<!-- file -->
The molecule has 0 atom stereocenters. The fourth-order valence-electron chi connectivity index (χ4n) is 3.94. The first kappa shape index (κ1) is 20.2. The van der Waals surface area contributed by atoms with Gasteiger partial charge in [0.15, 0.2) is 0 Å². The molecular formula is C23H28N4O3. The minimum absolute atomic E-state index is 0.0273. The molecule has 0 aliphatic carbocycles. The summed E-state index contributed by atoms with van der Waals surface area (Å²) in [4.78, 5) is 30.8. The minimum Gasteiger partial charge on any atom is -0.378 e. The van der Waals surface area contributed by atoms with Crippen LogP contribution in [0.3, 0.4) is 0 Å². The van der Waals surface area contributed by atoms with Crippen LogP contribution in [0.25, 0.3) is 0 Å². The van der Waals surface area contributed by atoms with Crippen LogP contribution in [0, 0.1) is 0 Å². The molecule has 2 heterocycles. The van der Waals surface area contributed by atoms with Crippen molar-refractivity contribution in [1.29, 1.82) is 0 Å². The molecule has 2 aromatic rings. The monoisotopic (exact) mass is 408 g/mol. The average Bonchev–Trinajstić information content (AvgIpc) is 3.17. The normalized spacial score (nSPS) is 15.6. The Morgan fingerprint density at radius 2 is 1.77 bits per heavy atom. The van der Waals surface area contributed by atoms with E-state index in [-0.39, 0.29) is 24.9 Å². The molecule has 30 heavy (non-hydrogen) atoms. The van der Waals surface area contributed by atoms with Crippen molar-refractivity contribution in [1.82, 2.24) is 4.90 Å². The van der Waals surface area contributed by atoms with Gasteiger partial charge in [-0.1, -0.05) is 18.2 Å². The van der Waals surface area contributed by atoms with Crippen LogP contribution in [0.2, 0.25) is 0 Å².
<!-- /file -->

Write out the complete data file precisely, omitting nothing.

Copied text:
The molecule has 0 atom stereocenters. The fourth-order valence-electron chi connectivity index (χ4n) is 3.94. The first kappa shape index (κ1) is 20.2. The van der Waals surface area contributed by atoms with Gasteiger partial charge in [0.15, 0.2) is 0 Å². The molecular formula is C23H28N4O3. The minimum absolute atomic E-state index is 0.0273. The molecule has 0 aliphatic carbocycles. The summed E-state index contributed by atoms with van der Waals surface area (Å²) in [4.78, 5) is 30.8. The minimum Gasteiger partial charge on any atom is -0.378 e. The van der Waals surface area contributed by atoms with Crippen LogP contribution in [0.3, 0.4) is 0 Å². The van der Waals surface area contributed by atoms with Crippen LogP contribution in [0.25, 0.3) is 0 Å². The van der Waals surface area contributed by atoms with Crippen LogP contribution in [0, 0.1) is 0 Å². The molecule has 2 heterocycles. The van der Waals surface area contributed by atoms with Crippen molar-refractivity contribution in [1.29, 1.82) is 0 Å². The molecule has 2 aromatic rings. The monoisotopic (exact) mass is 408 g/mol. The average Bonchev–Trinajstić information content (AvgIpc) is 3.17. The normalized spacial score (nSPS) is 15.6. The Morgan fingerprint density at radius 2 is 1.77 bits per heavy atom. The van der Waals surface area contributed by atoms with E-state index in [-0.39, 0.29) is 24.9 Å². The molecule has 30 heavy (non-hydrogen) atoms. The van der Waals surface area contributed by atoms with Crippen molar-refractivity contribution in [1.82, 2.24) is 4.90 Å². The van der Waals surface area contributed by atoms with Gasteiger partial charge in [-0.1, -0.05) is 18.2 Å². The van der Waals surface area contributed by atoms with Crippen LogP contribution in [0.2, 0.25) is 0 Å².